Teams of Pentagon and intelligence community experts would rapidly respond to military UFO sightings and conduct field investigations under newly unveiled defense legislation set to pass Congress.
Lawmakers also want scientific and technical experts to analyze data about the objects, or what the military calls unidentified aerial phenomena, or UAP, as well as any recovered materials or medical effects, according to the text of the annual defense authorization bill released Tuesday.
The bill requires all of the findings to be collected under a new joint UAP office and delivered to Congress in annual reports and biannual briefings to defense committees, marking the most significant UFO legislation ever passed in the U.S. following high-profile encounters with unknown objects reported by the Navy.
"Protecting our national security interests means knowing who and what are flying in U.S. airspace," Rep. Ruben Gallego (D-Ariz.), a sponsor of the legislation, said in a statement to Military.com. "Right now, our system of tracking and identifying UAPs is scattered throughout the Department of Defense and other departments and agencies of the federal government."
The expansive measures come just two weeks after the Pentagon announced a new group aimed at collecting and analyzing UAP incidents, sending a clear message that Congress felt the department's response was inadequate.
The Navy confirmed the authenticity of three infra-red videos showing unknown objects recorded during training exercises off San Diego in 2004 and off the East Coast in 2015. Over the past four years, fighter jet pilots and crew members have publicly said they witnessed unexplainable maneuvering, including a "Tic Tac"-shaped object with no visible means of propulsion and a flying cube inside of a sphere.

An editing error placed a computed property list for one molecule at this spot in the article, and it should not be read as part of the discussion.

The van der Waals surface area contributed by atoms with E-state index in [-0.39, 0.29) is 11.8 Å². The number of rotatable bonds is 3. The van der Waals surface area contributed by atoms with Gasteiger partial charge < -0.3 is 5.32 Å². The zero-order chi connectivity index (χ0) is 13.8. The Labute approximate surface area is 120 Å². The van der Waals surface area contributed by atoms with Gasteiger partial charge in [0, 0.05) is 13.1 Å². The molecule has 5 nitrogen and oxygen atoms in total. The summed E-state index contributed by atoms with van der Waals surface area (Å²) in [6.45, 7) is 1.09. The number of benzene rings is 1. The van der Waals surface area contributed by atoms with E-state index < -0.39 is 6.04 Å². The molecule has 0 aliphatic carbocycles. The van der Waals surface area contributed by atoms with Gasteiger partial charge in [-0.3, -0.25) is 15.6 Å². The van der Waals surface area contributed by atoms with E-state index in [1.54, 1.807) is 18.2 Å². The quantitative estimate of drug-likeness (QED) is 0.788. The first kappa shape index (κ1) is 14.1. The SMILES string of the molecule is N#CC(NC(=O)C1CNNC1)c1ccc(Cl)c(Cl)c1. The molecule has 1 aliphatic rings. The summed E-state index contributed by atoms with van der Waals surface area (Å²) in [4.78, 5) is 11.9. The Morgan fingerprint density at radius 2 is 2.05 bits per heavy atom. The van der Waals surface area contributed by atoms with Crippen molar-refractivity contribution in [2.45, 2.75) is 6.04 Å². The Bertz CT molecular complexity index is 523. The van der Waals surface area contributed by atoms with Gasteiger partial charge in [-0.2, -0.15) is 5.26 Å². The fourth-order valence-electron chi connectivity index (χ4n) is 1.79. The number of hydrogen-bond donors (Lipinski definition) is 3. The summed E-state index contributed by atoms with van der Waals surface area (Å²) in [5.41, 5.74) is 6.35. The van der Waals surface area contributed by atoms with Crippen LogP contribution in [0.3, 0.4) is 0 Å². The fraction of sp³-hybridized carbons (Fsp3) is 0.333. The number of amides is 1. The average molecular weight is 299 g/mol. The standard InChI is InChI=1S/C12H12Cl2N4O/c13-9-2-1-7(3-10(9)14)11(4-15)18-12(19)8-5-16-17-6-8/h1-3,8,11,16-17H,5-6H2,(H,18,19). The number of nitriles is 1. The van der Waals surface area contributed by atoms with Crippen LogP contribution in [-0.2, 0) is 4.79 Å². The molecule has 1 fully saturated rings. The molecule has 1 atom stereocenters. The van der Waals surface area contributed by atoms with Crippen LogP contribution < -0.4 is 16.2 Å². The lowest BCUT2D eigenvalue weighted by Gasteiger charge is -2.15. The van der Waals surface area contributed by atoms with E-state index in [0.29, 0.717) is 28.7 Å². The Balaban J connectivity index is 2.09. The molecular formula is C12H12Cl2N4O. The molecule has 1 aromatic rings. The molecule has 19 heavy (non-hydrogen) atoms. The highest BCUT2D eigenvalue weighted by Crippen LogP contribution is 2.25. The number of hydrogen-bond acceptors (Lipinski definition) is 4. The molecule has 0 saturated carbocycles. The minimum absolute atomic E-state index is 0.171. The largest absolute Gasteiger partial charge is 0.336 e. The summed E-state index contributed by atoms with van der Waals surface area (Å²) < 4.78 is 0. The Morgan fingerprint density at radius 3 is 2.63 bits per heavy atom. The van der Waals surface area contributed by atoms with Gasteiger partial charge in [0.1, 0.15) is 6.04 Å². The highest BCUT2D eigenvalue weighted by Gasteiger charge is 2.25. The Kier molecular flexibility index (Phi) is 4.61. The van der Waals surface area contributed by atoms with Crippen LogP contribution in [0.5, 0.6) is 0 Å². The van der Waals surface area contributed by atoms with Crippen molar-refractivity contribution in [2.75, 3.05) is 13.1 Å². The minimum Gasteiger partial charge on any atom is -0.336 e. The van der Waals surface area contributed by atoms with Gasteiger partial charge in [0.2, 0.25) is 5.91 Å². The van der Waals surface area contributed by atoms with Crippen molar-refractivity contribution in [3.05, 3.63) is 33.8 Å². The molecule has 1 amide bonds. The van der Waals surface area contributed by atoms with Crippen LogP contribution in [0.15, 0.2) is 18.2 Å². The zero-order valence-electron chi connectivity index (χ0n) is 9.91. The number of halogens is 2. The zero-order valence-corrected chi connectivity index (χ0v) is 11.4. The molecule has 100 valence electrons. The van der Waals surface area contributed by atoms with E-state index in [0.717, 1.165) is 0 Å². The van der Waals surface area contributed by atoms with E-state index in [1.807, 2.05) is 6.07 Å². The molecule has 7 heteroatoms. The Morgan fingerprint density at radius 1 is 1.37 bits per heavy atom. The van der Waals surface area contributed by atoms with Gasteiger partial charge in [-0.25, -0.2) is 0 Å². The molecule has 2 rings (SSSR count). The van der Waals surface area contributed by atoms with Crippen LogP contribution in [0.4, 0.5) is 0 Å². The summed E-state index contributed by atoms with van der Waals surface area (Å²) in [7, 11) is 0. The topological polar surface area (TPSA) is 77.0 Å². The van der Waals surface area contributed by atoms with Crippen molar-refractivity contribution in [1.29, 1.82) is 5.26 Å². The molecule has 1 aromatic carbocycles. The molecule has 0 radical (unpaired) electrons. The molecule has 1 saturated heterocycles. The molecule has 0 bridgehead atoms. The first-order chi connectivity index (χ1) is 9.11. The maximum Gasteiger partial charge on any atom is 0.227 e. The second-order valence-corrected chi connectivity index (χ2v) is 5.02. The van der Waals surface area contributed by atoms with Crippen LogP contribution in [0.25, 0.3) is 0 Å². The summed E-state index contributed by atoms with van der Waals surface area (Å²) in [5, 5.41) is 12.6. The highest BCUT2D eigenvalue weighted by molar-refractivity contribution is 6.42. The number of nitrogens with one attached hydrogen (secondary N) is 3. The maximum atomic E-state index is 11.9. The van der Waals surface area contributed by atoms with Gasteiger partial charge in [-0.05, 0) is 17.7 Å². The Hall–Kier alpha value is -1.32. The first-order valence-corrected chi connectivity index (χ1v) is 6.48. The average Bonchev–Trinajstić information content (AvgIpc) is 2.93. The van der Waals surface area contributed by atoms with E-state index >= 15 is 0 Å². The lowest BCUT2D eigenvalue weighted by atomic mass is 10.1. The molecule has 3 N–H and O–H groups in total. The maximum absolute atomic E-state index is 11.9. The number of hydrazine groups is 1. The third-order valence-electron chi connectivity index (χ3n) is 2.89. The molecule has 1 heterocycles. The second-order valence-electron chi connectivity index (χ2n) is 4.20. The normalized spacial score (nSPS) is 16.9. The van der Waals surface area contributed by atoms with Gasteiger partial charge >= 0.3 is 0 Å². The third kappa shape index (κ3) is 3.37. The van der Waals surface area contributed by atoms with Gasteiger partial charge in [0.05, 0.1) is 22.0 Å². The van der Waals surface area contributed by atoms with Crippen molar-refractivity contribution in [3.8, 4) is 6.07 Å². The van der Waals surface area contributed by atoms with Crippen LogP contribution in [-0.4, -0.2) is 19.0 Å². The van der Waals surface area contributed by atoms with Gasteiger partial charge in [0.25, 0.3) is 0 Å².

Theories on UAP range from drones or unmanned aircraft built by China or Russia to extraterrestrial or interdimensional visitors.
The new legislation to collect and analyze data on such incidents was sponsored in separate bills by Gallego and Sen. Kirsten Gillibrand (D-N.Y.), and was cosponsored by Sens. Marco Rubio (R-Fla.), Roy Blunt (R-Mo.), Martin Heinrich (D-N.M.), and Lindsey Graham (R-S.C.).
In addition to the rapid response field investigators, Congress also wants the Pentagon and intelligence community to create a science plan to understand UAP that exceed the "known state of the art in science or technology."
The bill says the information could be used to justify requests for funding in the future to "replicate any such advanced characteristics and performance" -- or reverse-engineer the UAPs.
Incidents around nuclear facilities are also noted for special attention.
Congress has never before passed legislation on UFOs, and certainly nothing near the scope of the defense bill language, said Douglas Dean Johnson, a researcher who closely follows UAP-related developments in government, and who has reported extensively on the Gallego and Gillibrand proposals.
"I have looked, and I think you will not find anything. You will find cases where Congress engaged in discourse on the issue," Johnson said.
Famous UFO initiatives in the 1940s through the 1950s such as Project Blue Book, under the Air Force, and the Condon report, sparked during a congressional committee hearing, were done without any legislation.
Decades later, the military is set to embark on a new study of flying objects, but the defense bill makes clear it won't be on the Pentagon's own terms -- and that much of the findings will be shared with Congress.
In June, Deputy Defense Secretary Kathleen Hicks ordered the Pentagon to create its UAP group on the same day the Office of the Director of National Intelligence released a long-awaited report about the military's encounters. That report found 80 incidents of unknown objects captured by multiple sensors and 18 sightings of objects that showed unusual flight characteristics.
The ODNI report concluded that UAP could pose a national security threat. "Additional rigorous analysis [sic] are necessary by multiple teams or groups of technical experts to determine the nature and validity of these data," the report said.
The Pentagon said its new monitoring and analysis group, called the Airborne Object Identification and Management Synchronization Group, or AOIMSG, would be a more organized way to collect and analyze the reports.
"We'll be as transparent as we can, but no, I don't want to leave you with the impression that there'll be sort of a regular drumbeat of, you know, of some kind of report that gets posted on a website, you know, every couple months," Pentagon spokesman John Kirby said when asked whether any UAP findings would be publicly released.
The group is run by Ronald Moultrie, the under secretary of defense for intelligence and security, and overseen by an executive council headed by Moultrie and Lt. Gen. James J. Mingus, director for operations for the Joint Staff.
-- Travis Tritten can be reached at email@example.com. Follow him on Twitter @Travis_Tritten.